Last spring, the city eliminated the Advantage rent subsidy after it lost state funding for the program. The program was for low-wage workers, who had to pay 30 to 40 percent of their income for housing, with the subsidy making up the rest. Advocates for the homeless warned of a spike in homelessness after the Bloomberg administration immediately stopped admitting new participants. Their warnings proved correct. The Coalition for the Homeless report released last November, showed a 10 percent increase in the number of children in the shelter system between May and October of 2011.

Last year, the Bloomberg administration had also proposed a new policy of asking single adults seeking space in homeless shelters to prove they had no alternative housing in what was clearly a reactionary attempt to discourage homeless individuals from seeking space in the city’s shelters. However, last February, a State Supreme Court judge ruled that the administration could not impose the new regulations, siding with the City Council which had filed a lawsuit to block their implementation.

In another failed attempt to limit the number of people in the city’s shelters, the administration considered a plan earlier this year that would have required single adults currently living in shelters to return to their last place of residence. In return, the city would have offered furniture and possibly food stamps to residents who agreed to take the individuals back.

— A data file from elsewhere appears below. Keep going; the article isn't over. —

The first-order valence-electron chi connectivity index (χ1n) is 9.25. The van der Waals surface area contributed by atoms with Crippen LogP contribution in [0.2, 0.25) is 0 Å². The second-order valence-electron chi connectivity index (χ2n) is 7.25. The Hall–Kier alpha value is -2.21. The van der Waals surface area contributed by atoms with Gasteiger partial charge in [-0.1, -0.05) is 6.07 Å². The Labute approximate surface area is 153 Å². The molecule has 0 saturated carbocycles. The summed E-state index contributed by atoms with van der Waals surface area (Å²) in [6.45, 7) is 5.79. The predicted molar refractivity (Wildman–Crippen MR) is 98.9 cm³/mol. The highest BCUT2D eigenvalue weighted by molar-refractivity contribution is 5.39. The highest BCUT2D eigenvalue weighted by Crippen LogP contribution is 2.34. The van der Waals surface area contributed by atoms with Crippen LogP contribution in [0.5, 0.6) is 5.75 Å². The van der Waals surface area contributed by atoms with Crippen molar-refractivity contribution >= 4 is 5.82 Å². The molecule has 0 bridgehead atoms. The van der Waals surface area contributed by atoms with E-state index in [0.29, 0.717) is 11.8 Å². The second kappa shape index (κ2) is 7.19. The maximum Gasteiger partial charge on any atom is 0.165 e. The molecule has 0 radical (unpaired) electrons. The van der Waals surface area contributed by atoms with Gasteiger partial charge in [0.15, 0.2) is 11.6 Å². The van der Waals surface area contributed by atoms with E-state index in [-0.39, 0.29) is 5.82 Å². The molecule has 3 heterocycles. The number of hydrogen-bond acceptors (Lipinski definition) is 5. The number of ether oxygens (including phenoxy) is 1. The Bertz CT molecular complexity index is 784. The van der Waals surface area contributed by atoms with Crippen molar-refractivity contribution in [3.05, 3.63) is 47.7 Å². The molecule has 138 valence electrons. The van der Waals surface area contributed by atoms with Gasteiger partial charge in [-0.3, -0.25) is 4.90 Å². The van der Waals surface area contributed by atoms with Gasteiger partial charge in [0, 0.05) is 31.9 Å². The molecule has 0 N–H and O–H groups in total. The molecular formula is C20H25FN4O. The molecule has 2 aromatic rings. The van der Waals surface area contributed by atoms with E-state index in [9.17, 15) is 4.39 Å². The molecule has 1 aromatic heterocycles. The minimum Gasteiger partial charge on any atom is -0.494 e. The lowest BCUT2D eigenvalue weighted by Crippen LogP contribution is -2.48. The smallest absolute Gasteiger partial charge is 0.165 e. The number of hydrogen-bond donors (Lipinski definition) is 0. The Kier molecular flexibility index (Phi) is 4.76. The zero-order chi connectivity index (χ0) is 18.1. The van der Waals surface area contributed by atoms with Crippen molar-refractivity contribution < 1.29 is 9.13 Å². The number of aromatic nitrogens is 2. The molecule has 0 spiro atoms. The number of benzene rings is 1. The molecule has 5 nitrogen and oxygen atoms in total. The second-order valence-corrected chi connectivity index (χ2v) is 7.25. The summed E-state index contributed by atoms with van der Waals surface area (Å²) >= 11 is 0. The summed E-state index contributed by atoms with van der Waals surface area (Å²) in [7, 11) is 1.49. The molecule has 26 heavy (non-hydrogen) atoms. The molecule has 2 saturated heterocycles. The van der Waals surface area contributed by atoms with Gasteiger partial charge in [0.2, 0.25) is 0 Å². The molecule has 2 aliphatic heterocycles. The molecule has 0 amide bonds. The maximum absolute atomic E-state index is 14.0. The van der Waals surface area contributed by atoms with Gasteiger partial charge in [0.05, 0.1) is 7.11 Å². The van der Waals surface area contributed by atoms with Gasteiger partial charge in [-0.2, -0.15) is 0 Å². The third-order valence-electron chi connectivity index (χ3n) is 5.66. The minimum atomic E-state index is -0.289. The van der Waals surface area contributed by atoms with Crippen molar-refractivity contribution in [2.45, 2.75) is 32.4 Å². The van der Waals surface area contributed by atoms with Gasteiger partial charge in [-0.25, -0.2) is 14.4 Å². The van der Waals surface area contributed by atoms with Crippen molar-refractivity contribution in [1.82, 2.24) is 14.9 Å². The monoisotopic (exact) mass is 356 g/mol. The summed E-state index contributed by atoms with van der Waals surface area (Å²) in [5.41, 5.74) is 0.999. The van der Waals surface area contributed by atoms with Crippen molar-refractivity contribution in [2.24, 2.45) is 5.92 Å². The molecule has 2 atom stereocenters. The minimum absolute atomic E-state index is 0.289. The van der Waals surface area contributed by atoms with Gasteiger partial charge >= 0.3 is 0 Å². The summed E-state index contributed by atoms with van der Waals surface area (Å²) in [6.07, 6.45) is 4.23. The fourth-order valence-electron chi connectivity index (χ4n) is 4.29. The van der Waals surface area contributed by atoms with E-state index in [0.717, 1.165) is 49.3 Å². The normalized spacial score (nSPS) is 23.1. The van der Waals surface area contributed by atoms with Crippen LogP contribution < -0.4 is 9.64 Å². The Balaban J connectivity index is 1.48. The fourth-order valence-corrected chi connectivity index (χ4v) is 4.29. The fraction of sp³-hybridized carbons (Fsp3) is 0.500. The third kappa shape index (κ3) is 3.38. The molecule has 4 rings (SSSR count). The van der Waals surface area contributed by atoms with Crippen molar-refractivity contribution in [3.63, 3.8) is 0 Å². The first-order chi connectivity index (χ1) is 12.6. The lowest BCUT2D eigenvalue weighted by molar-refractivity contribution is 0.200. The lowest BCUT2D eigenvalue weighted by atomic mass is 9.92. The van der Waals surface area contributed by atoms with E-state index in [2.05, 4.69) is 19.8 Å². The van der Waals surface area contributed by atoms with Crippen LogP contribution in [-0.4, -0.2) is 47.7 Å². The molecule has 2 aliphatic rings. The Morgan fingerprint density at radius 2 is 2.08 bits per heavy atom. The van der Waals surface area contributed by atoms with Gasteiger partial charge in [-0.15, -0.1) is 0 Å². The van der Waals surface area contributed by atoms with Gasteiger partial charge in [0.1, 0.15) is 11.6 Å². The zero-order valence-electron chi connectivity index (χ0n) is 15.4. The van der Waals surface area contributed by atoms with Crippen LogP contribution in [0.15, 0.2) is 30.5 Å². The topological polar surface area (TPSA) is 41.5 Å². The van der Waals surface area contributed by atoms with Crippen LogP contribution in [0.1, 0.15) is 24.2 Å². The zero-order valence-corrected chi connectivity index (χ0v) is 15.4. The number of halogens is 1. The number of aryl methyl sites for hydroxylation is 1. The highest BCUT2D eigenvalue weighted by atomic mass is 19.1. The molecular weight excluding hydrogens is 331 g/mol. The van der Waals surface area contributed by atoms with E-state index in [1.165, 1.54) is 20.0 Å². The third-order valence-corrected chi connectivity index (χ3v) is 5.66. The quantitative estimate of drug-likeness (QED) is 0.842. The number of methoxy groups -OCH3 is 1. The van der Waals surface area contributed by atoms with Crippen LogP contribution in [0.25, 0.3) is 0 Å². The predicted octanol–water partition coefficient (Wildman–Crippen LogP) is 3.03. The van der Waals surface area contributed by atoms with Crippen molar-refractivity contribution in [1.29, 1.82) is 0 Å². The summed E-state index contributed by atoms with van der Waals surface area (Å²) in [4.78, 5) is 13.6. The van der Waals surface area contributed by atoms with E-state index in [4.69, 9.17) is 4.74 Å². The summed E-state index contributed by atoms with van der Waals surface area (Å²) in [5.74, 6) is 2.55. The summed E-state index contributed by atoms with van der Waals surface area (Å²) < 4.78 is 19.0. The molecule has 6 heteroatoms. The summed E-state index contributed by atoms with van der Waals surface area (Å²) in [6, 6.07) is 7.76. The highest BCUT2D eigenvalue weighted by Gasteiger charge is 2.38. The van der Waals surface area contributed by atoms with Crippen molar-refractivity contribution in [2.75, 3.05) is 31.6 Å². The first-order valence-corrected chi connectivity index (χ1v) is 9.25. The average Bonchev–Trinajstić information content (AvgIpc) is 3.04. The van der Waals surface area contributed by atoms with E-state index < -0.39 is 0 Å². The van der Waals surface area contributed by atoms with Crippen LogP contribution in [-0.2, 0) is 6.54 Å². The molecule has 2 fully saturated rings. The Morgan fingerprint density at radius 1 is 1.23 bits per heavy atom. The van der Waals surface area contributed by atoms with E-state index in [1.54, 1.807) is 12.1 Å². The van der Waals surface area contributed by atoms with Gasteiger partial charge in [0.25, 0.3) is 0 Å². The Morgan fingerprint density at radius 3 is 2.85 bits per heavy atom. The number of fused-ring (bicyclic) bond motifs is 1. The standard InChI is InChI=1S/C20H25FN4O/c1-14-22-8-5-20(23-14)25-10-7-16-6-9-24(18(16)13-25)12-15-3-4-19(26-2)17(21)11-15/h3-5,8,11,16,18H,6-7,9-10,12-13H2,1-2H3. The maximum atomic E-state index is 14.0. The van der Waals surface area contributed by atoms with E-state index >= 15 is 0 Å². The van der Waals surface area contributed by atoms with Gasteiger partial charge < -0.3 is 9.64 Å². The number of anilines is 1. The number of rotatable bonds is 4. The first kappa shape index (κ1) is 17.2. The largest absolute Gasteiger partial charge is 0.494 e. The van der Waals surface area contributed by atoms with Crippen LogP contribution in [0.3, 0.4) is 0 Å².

According to the proposed policy, if homeless single adults did not return to their former location, they would have been forcibly removed by an officer before becoming eligible for shelter again. And if family members or friends had refused to take back the individuals, homeless shelters would have had the authority to deny them space.

Bloomberg released a budget earlier this month that includes a proposal to cut 160 of the city’s youth shelter beds in order to save $7 million. This is despite the fact that there are only 250 youth shelter beds available in a city with an estimated 4,000 homeless youths.